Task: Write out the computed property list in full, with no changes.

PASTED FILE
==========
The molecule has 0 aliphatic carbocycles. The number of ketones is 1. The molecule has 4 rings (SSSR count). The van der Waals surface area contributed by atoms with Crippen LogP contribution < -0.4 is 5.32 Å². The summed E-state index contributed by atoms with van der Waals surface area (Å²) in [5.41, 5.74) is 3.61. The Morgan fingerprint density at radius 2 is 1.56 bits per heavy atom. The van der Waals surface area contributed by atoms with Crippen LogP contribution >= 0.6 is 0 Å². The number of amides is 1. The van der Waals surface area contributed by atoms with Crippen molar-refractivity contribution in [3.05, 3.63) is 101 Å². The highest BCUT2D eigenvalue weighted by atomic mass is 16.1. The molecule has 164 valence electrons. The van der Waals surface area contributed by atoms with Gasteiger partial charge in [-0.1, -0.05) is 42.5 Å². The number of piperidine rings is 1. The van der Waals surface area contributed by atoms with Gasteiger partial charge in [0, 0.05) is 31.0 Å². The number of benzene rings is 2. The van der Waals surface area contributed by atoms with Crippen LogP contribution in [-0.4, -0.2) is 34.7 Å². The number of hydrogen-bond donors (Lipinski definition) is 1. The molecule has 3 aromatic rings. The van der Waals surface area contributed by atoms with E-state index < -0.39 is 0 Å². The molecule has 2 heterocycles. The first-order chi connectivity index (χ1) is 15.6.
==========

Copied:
The molecule has 0 aliphatic carbocycles. The number of ketones is 1. The molecule has 4 rings (SSSR count). The van der Waals surface area contributed by atoms with Crippen LogP contribution < -0.4 is 5.32 Å². The summed E-state index contributed by atoms with van der Waals surface area (Å²) in [5.41, 5.74) is 3.61. The Morgan fingerprint density at radius 2 is 1.56 bits per heavy atom. The van der Waals surface area contributed by atoms with Crippen LogP contribution >= 0.6 is 0 Å². The number of amides is 1. The van der Waals surface area contributed by atoms with Crippen molar-refractivity contribution in [3.05, 3.63) is 101 Å². The highest BCUT2D eigenvalue weighted by atomic mass is 16.1. The molecule has 164 valence electrons. The van der Waals surface area contributed by atoms with Gasteiger partial charge in [-0.1, -0.05) is 42.5 Å². The number of piperidine rings is 1. The van der Waals surface area contributed by atoms with Gasteiger partial charge in [0, 0.05) is 31.0 Å². The number of benzene rings is 2. The van der Waals surface area contributed by atoms with Crippen LogP contribution in [-0.4, -0.2) is 34.7 Å². The number of hydrogen-bond donors (Lipinski definition) is 1. The molecule has 3 aromatic rings. The van der Waals surface area contributed by atoms with E-state index < -0.39 is 0 Å². The molecule has 2 heterocycles. The first-order chi connectivity index (χ1) is 15.6.